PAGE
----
FOSSology is able to consume branches of git repositories, thus allowing scanning of the given source code straight from GitLab. This process should be triggered after updating a package from external sources, as in this cases a license change can be introduced. A report will be generated and retrieved, using the REST API, which describes (among other things) the licensing status of each file. The report can be generated in a number of formats, including various SPDX flavors that are easily machine parsable, using DEP5 as the preferred option. It is suggested that each component should require a determination of the licensing to have been made for every file in the project. Due to the large volume of licensing matches that will result from the initial licensing scan, we recommend that the absence of license information initially generates a warning. In some cases, to achieve the fine grained licensing information desired, the licensing of some files may need to be clarified with the components author(s). Once an initial pass of all Apertis components had been made we would expect missing license information to result in an error, as such errors would be as a result of new matches being found, which would need to be resolved in FOSSology before CI would complete without an error. The generated report should be saved in the Debian metadata archive so that it is available for the following processing.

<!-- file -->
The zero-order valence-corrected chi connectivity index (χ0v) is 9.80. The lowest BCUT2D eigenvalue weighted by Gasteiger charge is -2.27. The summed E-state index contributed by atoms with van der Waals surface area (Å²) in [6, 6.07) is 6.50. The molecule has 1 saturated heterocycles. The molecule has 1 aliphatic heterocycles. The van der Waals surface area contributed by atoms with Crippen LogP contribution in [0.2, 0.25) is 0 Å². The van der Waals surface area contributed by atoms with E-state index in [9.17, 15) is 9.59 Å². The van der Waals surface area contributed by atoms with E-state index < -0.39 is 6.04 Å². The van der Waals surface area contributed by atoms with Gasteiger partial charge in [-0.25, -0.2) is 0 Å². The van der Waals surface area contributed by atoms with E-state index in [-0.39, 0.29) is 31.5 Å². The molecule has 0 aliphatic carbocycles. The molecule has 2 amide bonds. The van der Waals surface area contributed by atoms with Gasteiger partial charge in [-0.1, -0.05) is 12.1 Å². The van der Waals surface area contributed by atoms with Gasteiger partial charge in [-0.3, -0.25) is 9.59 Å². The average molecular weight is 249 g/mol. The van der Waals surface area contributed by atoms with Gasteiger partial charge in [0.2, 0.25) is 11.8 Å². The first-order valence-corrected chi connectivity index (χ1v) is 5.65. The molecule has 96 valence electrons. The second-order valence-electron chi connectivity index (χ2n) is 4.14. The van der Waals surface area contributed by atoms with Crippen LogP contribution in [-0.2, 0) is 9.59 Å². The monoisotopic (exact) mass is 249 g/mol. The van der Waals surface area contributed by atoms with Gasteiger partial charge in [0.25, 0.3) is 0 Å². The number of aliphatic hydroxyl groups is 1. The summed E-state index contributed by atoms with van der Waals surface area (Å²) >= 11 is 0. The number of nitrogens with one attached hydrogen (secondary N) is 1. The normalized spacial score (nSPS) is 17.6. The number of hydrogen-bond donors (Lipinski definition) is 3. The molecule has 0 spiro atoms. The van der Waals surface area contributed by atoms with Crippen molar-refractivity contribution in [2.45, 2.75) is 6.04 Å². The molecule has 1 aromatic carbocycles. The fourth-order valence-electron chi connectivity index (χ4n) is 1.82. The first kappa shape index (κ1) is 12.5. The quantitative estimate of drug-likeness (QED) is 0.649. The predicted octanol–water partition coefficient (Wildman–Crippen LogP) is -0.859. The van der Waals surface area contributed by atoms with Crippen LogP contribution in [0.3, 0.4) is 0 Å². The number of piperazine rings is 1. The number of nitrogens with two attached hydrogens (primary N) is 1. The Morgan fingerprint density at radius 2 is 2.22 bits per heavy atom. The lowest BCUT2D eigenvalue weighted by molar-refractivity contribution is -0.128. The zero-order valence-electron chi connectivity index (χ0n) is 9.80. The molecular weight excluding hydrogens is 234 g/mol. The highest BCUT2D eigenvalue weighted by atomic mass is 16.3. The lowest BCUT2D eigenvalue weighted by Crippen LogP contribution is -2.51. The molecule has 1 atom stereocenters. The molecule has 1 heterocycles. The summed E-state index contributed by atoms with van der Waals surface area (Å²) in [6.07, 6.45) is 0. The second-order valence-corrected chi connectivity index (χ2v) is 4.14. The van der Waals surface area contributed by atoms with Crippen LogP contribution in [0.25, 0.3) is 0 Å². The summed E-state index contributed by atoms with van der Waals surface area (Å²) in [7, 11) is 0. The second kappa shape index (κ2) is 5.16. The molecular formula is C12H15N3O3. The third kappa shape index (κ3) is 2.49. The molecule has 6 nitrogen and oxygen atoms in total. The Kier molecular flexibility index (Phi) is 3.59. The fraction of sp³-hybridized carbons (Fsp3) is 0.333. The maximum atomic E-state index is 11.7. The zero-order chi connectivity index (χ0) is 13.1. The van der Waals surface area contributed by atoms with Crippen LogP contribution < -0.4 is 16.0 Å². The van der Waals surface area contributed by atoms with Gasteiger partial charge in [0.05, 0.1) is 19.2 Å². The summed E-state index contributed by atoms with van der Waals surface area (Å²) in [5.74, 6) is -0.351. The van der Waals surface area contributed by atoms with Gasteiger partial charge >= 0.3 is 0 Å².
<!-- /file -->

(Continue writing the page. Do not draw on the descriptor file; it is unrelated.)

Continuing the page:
In a possible future integration, the adoption of FOSSology would be gradual and in parallel with the current license scanning process in order to compare the results and improve the workflow. At a later stage, once the new process is fully reviewed and tested with all the packages in the target repository, FOSSology would potentially become the default scanner.